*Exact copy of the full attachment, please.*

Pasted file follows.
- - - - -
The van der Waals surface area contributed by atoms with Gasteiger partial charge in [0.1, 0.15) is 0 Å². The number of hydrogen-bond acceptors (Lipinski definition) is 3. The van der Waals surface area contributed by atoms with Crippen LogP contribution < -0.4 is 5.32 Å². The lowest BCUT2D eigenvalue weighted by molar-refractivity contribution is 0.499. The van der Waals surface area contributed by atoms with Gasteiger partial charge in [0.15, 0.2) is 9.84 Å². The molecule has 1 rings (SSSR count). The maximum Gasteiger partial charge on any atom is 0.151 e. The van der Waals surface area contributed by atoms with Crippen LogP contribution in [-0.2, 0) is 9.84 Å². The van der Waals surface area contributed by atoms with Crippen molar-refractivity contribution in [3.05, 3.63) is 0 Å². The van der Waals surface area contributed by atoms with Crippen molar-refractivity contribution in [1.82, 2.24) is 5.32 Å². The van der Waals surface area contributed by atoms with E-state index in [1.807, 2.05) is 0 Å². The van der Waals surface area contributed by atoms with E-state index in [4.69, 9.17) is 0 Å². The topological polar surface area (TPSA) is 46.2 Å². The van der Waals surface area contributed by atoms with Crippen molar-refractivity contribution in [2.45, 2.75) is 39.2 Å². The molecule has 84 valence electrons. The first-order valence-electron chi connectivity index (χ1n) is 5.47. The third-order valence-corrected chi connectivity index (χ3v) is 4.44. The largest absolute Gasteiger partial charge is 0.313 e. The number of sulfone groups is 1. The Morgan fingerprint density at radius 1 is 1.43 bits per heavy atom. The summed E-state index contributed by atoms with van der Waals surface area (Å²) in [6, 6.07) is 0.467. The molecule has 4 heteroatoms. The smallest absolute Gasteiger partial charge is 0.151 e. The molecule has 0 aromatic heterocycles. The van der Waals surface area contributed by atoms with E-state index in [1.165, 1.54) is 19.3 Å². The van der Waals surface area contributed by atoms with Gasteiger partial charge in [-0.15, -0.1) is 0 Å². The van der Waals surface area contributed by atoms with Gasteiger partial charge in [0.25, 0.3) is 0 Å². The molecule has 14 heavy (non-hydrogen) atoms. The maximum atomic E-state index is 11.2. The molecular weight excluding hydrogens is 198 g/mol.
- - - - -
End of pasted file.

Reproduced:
The van der Waals surface area contributed by atoms with Gasteiger partial charge in [0.1, 0.15) is 0 Å². The number of hydrogen-bond acceptors (Lipinski definition) is 3. The van der Waals surface area contributed by atoms with Crippen LogP contribution < -0.4 is 5.32 Å². The lowest BCUT2D eigenvalue weighted by molar-refractivity contribution is 0.499. The van der Waals surface area contributed by atoms with Gasteiger partial charge in [0.15, 0.2) is 9.84 Å². The molecule has 1 rings (SSSR count). The maximum Gasteiger partial charge on any atom is 0.151 e. The van der Waals surface area contributed by atoms with Crippen LogP contribution in [-0.2, 0) is 9.84 Å². The van der Waals surface area contributed by atoms with Crippen molar-refractivity contribution in [3.05, 3.63) is 0 Å². The van der Waals surface area contributed by atoms with Crippen molar-refractivity contribution in [1.82, 2.24) is 5.32 Å². The van der Waals surface area contributed by atoms with E-state index in [1.807, 2.05) is 0 Å². The van der Waals surface area contributed by atoms with E-state index in [4.69, 9.17) is 0 Å². The topological polar surface area (TPSA) is 46.2 Å². The van der Waals surface area contributed by atoms with Crippen molar-refractivity contribution in [2.45, 2.75) is 39.2 Å². The molecule has 84 valence electrons. The first-order valence-electron chi connectivity index (χ1n) is 5.47. The third-order valence-corrected chi connectivity index (χ3v) is 4.44. The largest absolute Gasteiger partial charge is 0.313 e. The number of sulfone groups is 1. The Morgan fingerprint density at radius 1 is 1.43 bits per heavy atom. The summed E-state index contributed by atoms with van der Waals surface area (Å²) in [6, 6.07) is 0.467. The molecule has 4 heteroatoms. The smallest absolute Gasteiger partial charge is 0.151 e. The molecule has 0 aromatic heterocycles. The van der Waals surface area contributed by atoms with E-state index in [1.165, 1.54) is 19.3 Å². The van der Waals surface area contributed by atoms with Gasteiger partial charge in [-0.15, -0.1) is 0 Å². The van der Waals surface area contributed by atoms with Gasteiger partial charge in [0.25, 0.3) is 0 Å². The molecule has 14 heavy (non-hydrogen) atoms. The maximum atomic E-state index is 11.2. The molecular weight excluding hydrogens is 198 g/mol.